How Proust Can Change Your Life: Reviews
Cressida Connolly in The Sunday Express, 13 April 1997
All bookworms know that Proust’s A la Recherché du Temps Perdu is one of the century’s literary masterpieces. But recognising its importance and finishing the work do not always go hand in hand: at 1.25 million words it is the printed equivalent of the Grand National.
Many readers fall at the first fence. Only a few can stay the course. Luckily, in spite of its title, you don’t have to have read Proust to relish Alain de Botton’s latest effort.
This is his fourth book and, like the earlier three, reveals a sharp intelligence and an enviable erudition. In all his books, serious philosophical ideas, teasing advice for lovers and thoughts on literature are tossed in the air and spun together like juggling balls.
The display is so dazzling that you almost don’t notice just how clever de Botton is actually being. It is this sleight of hand which places squarely in the finest, and most witty, tradition of European writing.
Accordingly, how Proust Can Change Your Life wears its considerable scholarship lightly. It transpires that Marcel Proust’s father was a well-known doctor and author of various self-help books.
De Botton makes good comic use of this, even including some very silly illustrations from Dr Proust’s guides – which show readers how to best jump off walls and de Botton’s book is divided into nine chapters with titles such as How To Be A Good Friend or How To Open Your Eyes.
Serious Proustophiles might take exception to such irreverent treatment, but for the rest of us it provides an excellent introduction to the master’s ideas. Despite its jokey format, de Botton is enraptured by Proust and makes a convincing case for him as a matchless sage on all human affairs.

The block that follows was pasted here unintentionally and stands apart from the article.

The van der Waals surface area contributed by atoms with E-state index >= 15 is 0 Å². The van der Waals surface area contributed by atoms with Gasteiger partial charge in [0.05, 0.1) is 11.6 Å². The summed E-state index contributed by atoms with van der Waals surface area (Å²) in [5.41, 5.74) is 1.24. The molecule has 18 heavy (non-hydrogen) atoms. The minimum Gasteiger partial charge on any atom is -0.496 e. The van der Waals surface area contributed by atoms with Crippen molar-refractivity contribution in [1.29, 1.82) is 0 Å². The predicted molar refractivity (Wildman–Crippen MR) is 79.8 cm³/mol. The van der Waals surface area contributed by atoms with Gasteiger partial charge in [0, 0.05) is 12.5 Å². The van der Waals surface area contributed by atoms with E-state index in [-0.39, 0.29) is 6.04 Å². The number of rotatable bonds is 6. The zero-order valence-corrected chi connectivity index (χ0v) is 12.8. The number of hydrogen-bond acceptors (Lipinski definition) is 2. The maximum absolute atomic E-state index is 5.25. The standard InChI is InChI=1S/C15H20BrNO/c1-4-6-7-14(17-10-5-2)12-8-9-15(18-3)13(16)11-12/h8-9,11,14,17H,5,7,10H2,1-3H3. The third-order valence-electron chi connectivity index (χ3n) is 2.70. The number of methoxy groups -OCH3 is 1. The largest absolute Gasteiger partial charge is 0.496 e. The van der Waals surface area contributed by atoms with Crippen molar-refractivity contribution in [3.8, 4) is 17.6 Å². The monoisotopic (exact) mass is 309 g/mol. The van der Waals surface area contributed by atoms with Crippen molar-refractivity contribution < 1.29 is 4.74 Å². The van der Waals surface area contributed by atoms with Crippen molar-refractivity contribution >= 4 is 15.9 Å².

Proust, as is well known, was very odd: nocturnal and a hypochondriac. Why heed him? Because, according to de Botton, the strange facts of his life in no way diminish his wisdom. In the best chapter here, How To Suffer Successfully, he outlines a powerful case for Proust’s unhappy lifestyle. “It is worth pointing out that feeling things (which usually means feeling them painfully) is at some level linked to the acquisitions of knowledge,” he writes.
“Proust’s misfortunes should not be allowed to cast doubt on the validity of his ideas – his suffering is the perfect precondition for insights.” By extension of which, he concluded, the best doctor to visit would be the one who has most often been ill.
As well as advice gleaned from Proust’s writing, this book is peppered with anecdotes from his life.
His one hilarious encounter with James Joyce, at the Paris Ritz in 1922, was remembered thus by Joyce: “Our talk consisted solely of the word ‘non.’ Proust asked me if I knew the work of so-and-so. I said ‘non.’ Our hostess asked Proust if he had read such and such a piece of Ulysses. Proust said ‘non.’ And so on.” So much for the meeting of the two most original writers of the past hundred years.
Serious Lit crate (and this is not a trivial book) was never so light or amusing. In the final chapter, de Botton cautions against the kind of literary tourism which makes us flock to visit sights depicted in books: “A genuine homage to Proust would be to look at our world with his eyes not to look at his world through our eyes.”
It is high praise to say that he succeeds in enabling us to do so.